Camilo José Vergara is a photographer and the author of numerous books, most recently, Detroit Is No Dry Bones: The Eternal City of the Industrial Age (University of Michigan Press, 2016). His most recent writing on Detroit can be found at PublicBooks.org. More of his work can be found at camilojosevergara.com.
Portraits of the slain civil rights leader captured over time give us a view of history from neighborhoods that often go unrecorded.
Half a century after his assassination, Dr. Martin Luther King, Jr. remains a popular subject of street art in America’s black and low-income urban neighborhoods. Since the 1970s I have documented hand-painted images of the civil rights leader in New York, Los Angeles, Chicago, and Detroit, among other places. I did not originally set out to document these murals and signs; rather, I just happened to keep finding them and photographing them until a collection formed.
My documentation of ghetto neighborhoods is based on re-photography. I ask myself what will happen to a building, to a mural, to an empty lot. Curiosity compels me to return to these sites. A single photograph of mine is a question posed in a world where things fade, are replaced, or destroyed. Sequences, notes, and recollections grow into stories.
Portraits of Dr. King appear on the facades of liquor stores, storefront churches, barbershops, and fast food restaurants. His famous pronouncement, “I have a dream,” often accompanies the image on these walls. He is represented in many ways—as a statesman, visionary, hero, and martyr. Some paintings show him looking proud and thoughtful, with his hand under his chin. While in others, arms outstretched, he projects friendliness and compassion. In group portraits he often takes center stage and is the largest of those depicted.
The sign painters and amateur artists who create these portraits use well-known photographs—such as the one of him as a prisoner seen through the bars of a Birmingham jail—on which to model their subject. However, local artists don’t always produce an accurate likeness. It is not uncommon for Dr. King to look Latino, Native American, or even Asian. In Detroit, among the ruins of what once was the city’s Chinatown, I found a memorial mural to Vincent Chin, a Chinese American autoworker who was the victim of a racially-motivated murder in 1982. In it, Dr. King appears with Asian facial features. On a viaduct on Chicago’s South Side, I discovered a mural by the African American artist B. Walker that portrayed the him as a crucified saint. Influenced by the Mexican muralist tradition, Walker painted a brown Dr. King with Mexican Indian features.
In black neighborhoods, these portraits are often accompanied by such iconic figures as Malcolm X, represented as the embodiment of righteous anger, or other black leaders such as Nelson Mandela, Harriet Tubman, and Rosa Parks. And while Dr. King continues to be a popular subject, portraits of Malcolm X and Nelson Mandela have been steadily declining. Until a decade ago in segregated neighborhoods, these leaders had a presence that matched that of Dr. King. Depictions of the slain civil rights leader with white Americans are extremely rare and are mostly limited to John F. Kennedy, his brother Robert, and Abraham Lincoln.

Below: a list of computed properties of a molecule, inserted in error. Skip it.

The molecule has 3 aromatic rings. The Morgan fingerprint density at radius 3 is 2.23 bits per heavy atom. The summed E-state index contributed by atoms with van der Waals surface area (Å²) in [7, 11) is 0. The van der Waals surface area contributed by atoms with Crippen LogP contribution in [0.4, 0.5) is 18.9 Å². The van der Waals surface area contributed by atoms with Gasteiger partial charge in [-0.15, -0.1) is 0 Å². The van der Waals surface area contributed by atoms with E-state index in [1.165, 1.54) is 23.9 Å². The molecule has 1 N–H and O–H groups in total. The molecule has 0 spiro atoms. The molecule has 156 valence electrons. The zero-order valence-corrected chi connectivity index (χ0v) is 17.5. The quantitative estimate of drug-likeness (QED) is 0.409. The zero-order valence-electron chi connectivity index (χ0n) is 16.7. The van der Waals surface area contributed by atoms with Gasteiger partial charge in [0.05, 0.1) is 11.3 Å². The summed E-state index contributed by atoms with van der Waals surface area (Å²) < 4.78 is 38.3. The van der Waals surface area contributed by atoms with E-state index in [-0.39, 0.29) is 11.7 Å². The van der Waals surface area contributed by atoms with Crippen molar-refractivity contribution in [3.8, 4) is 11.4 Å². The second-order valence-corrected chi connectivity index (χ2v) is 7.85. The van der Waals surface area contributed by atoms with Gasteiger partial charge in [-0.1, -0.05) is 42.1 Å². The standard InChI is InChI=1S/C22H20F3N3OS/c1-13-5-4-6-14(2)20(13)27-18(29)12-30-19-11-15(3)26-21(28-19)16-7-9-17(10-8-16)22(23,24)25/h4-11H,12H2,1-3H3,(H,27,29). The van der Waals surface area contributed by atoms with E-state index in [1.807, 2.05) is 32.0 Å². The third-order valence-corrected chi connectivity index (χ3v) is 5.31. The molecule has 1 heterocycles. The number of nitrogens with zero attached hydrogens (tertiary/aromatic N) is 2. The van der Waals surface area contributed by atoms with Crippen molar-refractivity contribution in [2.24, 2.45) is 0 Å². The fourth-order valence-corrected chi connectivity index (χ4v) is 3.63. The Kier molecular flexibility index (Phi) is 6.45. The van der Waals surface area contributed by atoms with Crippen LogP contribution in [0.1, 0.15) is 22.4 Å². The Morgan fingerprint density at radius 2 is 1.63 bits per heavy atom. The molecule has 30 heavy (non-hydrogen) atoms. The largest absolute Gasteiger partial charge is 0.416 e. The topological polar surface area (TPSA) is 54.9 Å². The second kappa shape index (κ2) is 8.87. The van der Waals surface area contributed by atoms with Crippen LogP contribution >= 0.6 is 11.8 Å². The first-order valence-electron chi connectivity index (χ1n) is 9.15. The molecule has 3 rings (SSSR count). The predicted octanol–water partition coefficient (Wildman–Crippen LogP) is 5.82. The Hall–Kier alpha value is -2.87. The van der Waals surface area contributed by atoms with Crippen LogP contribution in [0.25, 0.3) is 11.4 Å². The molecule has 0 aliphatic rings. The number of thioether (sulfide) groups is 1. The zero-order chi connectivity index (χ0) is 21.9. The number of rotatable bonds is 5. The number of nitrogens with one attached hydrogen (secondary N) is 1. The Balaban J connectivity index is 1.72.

Dr. King was integrated into Latino street art in the early 1990s as Mexican and Central American immigrants started to move in large numbers to the black neighborhoods of South Los Angeles. Spanish-speaking shopkeepers eager to attract black customers decorated their stores with images of the Civil Rights leader accompanied by the Virgin of Guadalupe and Christ. These portraits of Dr. King were unlike anything I had seen before. Sign painters, unable to paint an African American, made the Civil Rights leader look like a brown Tolteca Indian, or portrayed him against a rural background as if he had been a Mexican farmer; Pancho Villa, Benito Juarez, Cesar Chavez, and the Virgin of Guadalupe became his new companions. More recently, Frida Kahlo has appeared on such murals, the first woman besides the Virgin to join the Latino pantheon.
Barack Obama has been painted alongside King since first being elected as president in 2008. A local Detroit resident once explained the pairing to me, saying: “Rosa Parks sat so Martin Luther King could walk. Martin Luther King walked so Obama could run. Obama ran so we can all fly.” I have also found murals on a South Side of Chicago viaduct and in a South Los Angeles butcher shop in which Dr. King had been replaced by Obama.
Murals and street portraits of Dr. King in these neighborhoods are ephemeral. Paint fades, businesses change hands, and demographics shift. The murals are painted with inexpensive paints and no effort is made to preserve them. With the passing of time the murals disappear, some are replaced by new murals, and those located in gang territories often end up covered with graffiti.
Folk art museums collect objects but seldom photographs. If they collect murals at all, they are typically commissioned works by professional artists. Urban portraits of Dr. King captured over time give us a view of history from the neighborhoods that often go unrecorded. Gradually, images reflecting the culture and values of poor communities are lost forever.